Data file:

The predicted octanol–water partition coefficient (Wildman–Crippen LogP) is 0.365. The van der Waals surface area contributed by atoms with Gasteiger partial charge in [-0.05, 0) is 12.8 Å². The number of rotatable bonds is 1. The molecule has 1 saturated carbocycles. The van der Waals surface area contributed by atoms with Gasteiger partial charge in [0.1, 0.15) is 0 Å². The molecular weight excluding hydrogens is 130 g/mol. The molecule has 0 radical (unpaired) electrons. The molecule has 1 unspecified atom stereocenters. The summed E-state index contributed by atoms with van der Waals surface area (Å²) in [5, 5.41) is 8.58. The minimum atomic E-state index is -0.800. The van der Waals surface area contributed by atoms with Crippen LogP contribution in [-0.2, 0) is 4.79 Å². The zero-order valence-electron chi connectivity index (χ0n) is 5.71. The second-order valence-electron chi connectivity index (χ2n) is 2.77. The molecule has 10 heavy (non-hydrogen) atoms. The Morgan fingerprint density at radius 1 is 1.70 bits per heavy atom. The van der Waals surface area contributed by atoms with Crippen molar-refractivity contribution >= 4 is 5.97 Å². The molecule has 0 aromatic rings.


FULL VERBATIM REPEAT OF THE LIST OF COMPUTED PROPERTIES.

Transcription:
The predicted octanol–water partition coefficient (Wildman–Crippen LogP) is 0.365. The van der Waals surface area contributed by atoms with Gasteiger partial charge in [-0.05, 0) is 12.8 Å². The number of rotatable bonds is 1. The molecule has 1 saturated carbocycles. The van der Waals surface area contributed by atoms with Gasteiger partial charge in [0.1, 0.15) is 0 Å². The molecular weight excluding hydrogens is 130 g/mol. The molecule has 0 radical (unpaired) electrons. The molecule has 1 unspecified atom stereocenters. The summed E-state index contributed by atoms with van der Waals surface area (Å²) in [5, 5.41) is 8.58. The minimum atomic E-state index is -0.800. The van der Waals surface area contributed by atoms with Crippen LogP contribution in [-0.2, 0) is 4.79 Å². The zero-order valence-electron chi connectivity index (χ0n) is 5.71. The second-order valence-electron chi connectivity index (χ2n) is 2.77. The molecule has 10 heavy (non-hydrogen) atoms. The Morgan fingerprint density at radius 1 is 1.70 bits per heavy atom. The van der Waals surface area contributed by atoms with Crippen molar-refractivity contribution >= 4 is 5.97 Å². The molecule has 0 aromatic rings.